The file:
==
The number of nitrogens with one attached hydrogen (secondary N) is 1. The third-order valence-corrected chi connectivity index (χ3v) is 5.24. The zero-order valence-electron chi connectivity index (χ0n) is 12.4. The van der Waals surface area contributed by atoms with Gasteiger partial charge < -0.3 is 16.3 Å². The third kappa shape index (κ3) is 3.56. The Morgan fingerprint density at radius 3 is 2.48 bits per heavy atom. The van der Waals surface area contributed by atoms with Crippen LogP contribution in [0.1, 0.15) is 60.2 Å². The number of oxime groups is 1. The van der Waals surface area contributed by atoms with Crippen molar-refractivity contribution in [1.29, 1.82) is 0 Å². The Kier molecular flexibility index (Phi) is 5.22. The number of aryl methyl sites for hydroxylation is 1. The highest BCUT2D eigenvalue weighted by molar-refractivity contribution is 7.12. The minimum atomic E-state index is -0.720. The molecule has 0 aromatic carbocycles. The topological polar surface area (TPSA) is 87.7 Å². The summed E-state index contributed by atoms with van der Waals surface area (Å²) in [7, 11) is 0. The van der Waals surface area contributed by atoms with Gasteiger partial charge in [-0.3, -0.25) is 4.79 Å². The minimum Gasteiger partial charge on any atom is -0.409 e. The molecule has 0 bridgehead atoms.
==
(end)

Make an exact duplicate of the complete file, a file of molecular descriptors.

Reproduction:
The number of nitrogens with one attached hydrogen (secondary N) is 1. The third-order valence-corrected chi connectivity index (χ3v) is 5.24. The zero-order valence-electron chi connectivity index (χ0n) is 12.4. The van der Waals surface area contributed by atoms with Gasteiger partial charge < -0.3 is 16.3 Å². The third kappa shape index (κ3) is 3.56. The Morgan fingerprint density at radius 3 is 2.48 bits per heavy atom. The van der Waals surface area contributed by atoms with Crippen LogP contribution in [0.1, 0.15) is 60.2 Å². The number of oxime groups is 1. The van der Waals surface area contributed by atoms with Crippen molar-refractivity contribution in [1.29, 1.82) is 0 Å². The Kier molecular flexibility index (Phi) is 5.22. The number of aryl methyl sites for hydroxylation is 1. The highest BCUT2D eigenvalue weighted by molar-refractivity contribution is 7.12. The minimum atomic E-state index is -0.720. The molecule has 0 aromatic carbocycles. The topological polar surface area (TPSA) is 87.7 Å². The summed E-state index contributed by atoms with van der Waals surface area (Å²) in [7, 11) is 0. The van der Waals surface area contributed by atoms with Gasteiger partial charge in [-0.3, -0.25) is 4.79 Å². The minimum Gasteiger partial charge on any atom is -0.409 e. The molecule has 0 bridgehead atoms.